Our design firm is full of engineers that spend a lot of their time doing simulations for clients and we love everything sci-fi. I just happened across a video that mixes these two of these things, Computational Fluid Dynamics (CFD) and Star Wars ships. A YouTube channel, EC Henry did an aerodynamic analysis of all the Star Wars ship using Autodesk’s Flow Design. This Flow Design software is no longer available but the same work can be done in Autodesk Simulation CFD. Autodesk® CFD software provides computational fluid dynamics and thermal simulation tools to help you predict product performance, optimize designs, and validate product behavior before manufacturing.
One of the main things that we talk about in aerodynamics about wind tunnel simulations is drag coefficient. According to the NASA Glenn Research Center, the drag coefficient is a number that aerodynamicists use to model all of the complex dependencies of shape, inclination, and flow conditions on aircraft drag.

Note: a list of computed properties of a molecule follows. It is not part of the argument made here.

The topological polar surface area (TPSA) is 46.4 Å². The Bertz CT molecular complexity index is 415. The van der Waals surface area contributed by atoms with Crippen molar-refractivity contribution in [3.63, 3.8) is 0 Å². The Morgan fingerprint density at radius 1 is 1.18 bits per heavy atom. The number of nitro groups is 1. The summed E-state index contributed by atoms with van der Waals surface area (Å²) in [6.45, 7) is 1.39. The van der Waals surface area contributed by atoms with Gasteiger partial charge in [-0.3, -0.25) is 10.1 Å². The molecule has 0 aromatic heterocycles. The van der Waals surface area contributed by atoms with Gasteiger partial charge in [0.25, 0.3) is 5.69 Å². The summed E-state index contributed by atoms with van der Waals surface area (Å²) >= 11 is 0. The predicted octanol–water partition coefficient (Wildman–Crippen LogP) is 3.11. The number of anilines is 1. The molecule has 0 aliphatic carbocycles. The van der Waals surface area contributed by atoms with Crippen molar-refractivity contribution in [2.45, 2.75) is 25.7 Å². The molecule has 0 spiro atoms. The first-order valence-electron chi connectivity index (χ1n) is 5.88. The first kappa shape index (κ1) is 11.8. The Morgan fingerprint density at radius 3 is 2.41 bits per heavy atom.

The amazing thing about this analysis is that it basically proves that the Star Wars ships have the aerodynamics of flying bricks. A brick has a drag coefficient of 1.05 and a sphere has a drag coefficient of 0.47. For a reference of everyday products, a car has a drag coefficient of about 0.3 and an F-4 fighter jet has a drag coefficient of about 0.02.
The two most famous ships in the Star Wars Saga are the X-Wing Fighter and the Tie Fighter. I have to say that I was surprised to see the Tie Fighter has a drag coefficient of 0.98 which is pretty terrible and the X-Wing Fighter is better at 0.45. So, both of these ships are terrible at flying. The video goes through all the major ships from the original movies through the latest movies so for more fascinating information on how other Star Wars ships fared in the aerodynamic simulations, please check out the original video below.